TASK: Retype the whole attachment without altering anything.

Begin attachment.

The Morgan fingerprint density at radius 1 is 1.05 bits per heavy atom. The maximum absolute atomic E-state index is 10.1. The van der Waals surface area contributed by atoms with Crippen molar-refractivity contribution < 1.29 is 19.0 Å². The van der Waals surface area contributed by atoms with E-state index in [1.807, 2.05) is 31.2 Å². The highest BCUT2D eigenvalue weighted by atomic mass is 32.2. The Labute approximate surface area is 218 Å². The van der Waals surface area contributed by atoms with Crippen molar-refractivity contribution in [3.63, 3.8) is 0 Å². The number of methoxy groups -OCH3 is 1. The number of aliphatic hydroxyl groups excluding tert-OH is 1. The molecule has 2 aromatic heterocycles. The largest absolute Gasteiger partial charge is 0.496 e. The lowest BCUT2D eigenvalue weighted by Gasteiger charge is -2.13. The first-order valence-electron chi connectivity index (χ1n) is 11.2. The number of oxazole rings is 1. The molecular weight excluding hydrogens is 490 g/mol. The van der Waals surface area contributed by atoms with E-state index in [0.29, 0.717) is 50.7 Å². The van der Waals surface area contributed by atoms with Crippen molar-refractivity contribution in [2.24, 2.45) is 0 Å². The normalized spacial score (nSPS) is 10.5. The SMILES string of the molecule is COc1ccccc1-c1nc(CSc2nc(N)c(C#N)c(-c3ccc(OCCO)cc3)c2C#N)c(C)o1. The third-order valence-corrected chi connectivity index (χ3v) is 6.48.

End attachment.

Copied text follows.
The Morgan fingerprint density at radius 1 is 1.05 bits per heavy atom. The maximum absolute atomic E-state index is 10.1. The van der Waals surface area contributed by atoms with Crippen molar-refractivity contribution < 1.29 is 19.0 Å². The van der Waals surface area contributed by atoms with E-state index in [1.807, 2.05) is 31.2 Å². The highest BCUT2D eigenvalue weighted by atomic mass is 32.2. The Labute approximate surface area is 218 Å². The van der Waals surface area contributed by atoms with Crippen molar-refractivity contribution in [3.63, 3.8) is 0 Å². The number of methoxy groups -OCH3 is 1. The number of aliphatic hydroxyl groups excluding tert-OH is 1. The molecule has 2 aromatic heterocycles. The largest absolute Gasteiger partial charge is 0.496 e. The lowest BCUT2D eigenvalue weighted by Gasteiger charge is -2.13. The first-order valence-electron chi connectivity index (χ1n) is 11.2. The number of oxazole rings is 1. The molecular weight excluding hydrogens is 490 g/mol. The van der Waals surface area contributed by atoms with E-state index in [0.29, 0.717) is 50.7 Å². The van der Waals surface area contributed by atoms with Crippen molar-refractivity contribution in [2.24, 2.45) is 0 Å². The normalized spacial score (nSPS) is 10.5. The SMILES string of the molecule is COc1ccccc1-c1nc(CSc2nc(N)c(C#N)c(-c3ccc(OCCO)cc3)c2C#N)c(C)o1. The third-order valence-corrected chi connectivity index (χ3v) is 6.48.